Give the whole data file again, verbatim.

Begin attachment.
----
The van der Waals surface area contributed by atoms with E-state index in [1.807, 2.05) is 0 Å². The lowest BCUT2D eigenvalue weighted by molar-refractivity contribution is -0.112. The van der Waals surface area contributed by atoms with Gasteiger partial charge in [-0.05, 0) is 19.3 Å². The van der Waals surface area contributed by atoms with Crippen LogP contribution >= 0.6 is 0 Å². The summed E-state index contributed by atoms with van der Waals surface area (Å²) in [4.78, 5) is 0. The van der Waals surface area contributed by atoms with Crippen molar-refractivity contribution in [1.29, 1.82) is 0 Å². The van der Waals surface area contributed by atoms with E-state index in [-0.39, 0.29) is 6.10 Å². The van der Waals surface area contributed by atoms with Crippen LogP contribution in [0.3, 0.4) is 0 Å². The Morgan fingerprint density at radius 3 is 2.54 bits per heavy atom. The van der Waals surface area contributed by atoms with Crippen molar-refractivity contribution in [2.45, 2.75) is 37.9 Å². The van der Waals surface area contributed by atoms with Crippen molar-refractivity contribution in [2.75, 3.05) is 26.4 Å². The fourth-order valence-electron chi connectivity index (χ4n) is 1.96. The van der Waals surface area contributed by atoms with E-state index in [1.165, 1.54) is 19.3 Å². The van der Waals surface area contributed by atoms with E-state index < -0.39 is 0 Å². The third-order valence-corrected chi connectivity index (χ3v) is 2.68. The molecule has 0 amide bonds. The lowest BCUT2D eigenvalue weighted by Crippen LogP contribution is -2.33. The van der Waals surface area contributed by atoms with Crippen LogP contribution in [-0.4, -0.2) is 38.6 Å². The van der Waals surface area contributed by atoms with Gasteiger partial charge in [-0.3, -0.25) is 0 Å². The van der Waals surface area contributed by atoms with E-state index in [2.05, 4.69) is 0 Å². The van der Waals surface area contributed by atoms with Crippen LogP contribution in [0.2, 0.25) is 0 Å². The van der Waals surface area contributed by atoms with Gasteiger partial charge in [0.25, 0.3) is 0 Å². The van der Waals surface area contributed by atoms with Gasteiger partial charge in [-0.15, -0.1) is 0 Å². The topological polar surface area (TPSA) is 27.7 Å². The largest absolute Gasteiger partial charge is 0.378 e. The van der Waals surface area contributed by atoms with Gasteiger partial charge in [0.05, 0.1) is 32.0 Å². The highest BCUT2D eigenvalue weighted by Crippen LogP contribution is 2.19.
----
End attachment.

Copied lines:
The van der Waals surface area contributed by atoms with E-state index in [1.807, 2.05) is 0 Å². The lowest BCUT2D eigenvalue weighted by molar-refractivity contribution is -0.112. The van der Waals surface area contributed by atoms with Gasteiger partial charge in [-0.05, 0) is 19.3 Å². The van der Waals surface area contributed by atoms with Crippen LogP contribution >= 0.6 is 0 Å². The summed E-state index contributed by atoms with van der Waals surface area (Å²) in [4.78, 5) is 0. The van der Waals surface area contributed by atoms with Crippen molar-refractivity contribution in [1.29, 1.82) is 0 Å². The van der Waals surface area contributed by atoms with E-state index in [-0.39, 0.29) is 6.10 Å². The van der Waals surface area contributed by atoms with Crippen LogP contribution in [0.3, 0.4) is 0 Å². The Morgan fingerprint density at radius 3 is 2.54 bits per heavy atom. The van der Waals surface area contributed by atoms with Crippen molar-refractivity contribution in [2.45, 2.75) is 37.9 Å². The van der Waals surface area contributed by atoms with Crippen molar-refractivity contribution in [2.75, 3.05) is 26.4 Å². The fourth-order valence-electron chi connectivity index (χ4n) is 1.96. The van der Waals surface area contributed by atoms with E-state index in [1.165, 1.54) is 19.3 Å². The van der Waals surface area contributed by atoms with E-state index < -0.39 is 0 Å². The third-order valence-corrected chi connectivity index (χ3v) is 2.68. The molecule has 0 amide bonds. The lowest BCUT2D eigenvalue weighted by Crippen LogP contribution is -2.33. The van der Waals surface area contributed by atoms with Crippen LogP contribution in [-0.4, -0.2) is 38.6 Å². The van der Waals surface area contributed by atoms with Gasteiger partial charge in [-0.3, -0.25) is 0 Å². The van der Waals surface area contributed by atoms with E-state index in [2.05, 4.69) is 0 Å². The van der Waals surface area contributed by atoms with Crippen LogP contribution in [0.2, 0.25) is 0 Å². The van der Waals surface area contributed by atoms with Gasteiger partial charge in [0.25, 0.3) is 0 Å². The van der Waals surface area contributed by atoms with Gasteiger partial charge in [-0.15, -0.1) is 0 Å². The topological polar surface area (TPSA) is 27.7 Å². The largest absolute Gasteiger partial charge is 0.378 e. The van der Waals surface area contributed by atoms with Gasteiger partial charge in [0.05, 0.1) is 32.0 Å². The highest BCUT2D eigenvalue weighted by Crippen LogP contribution is 2.19.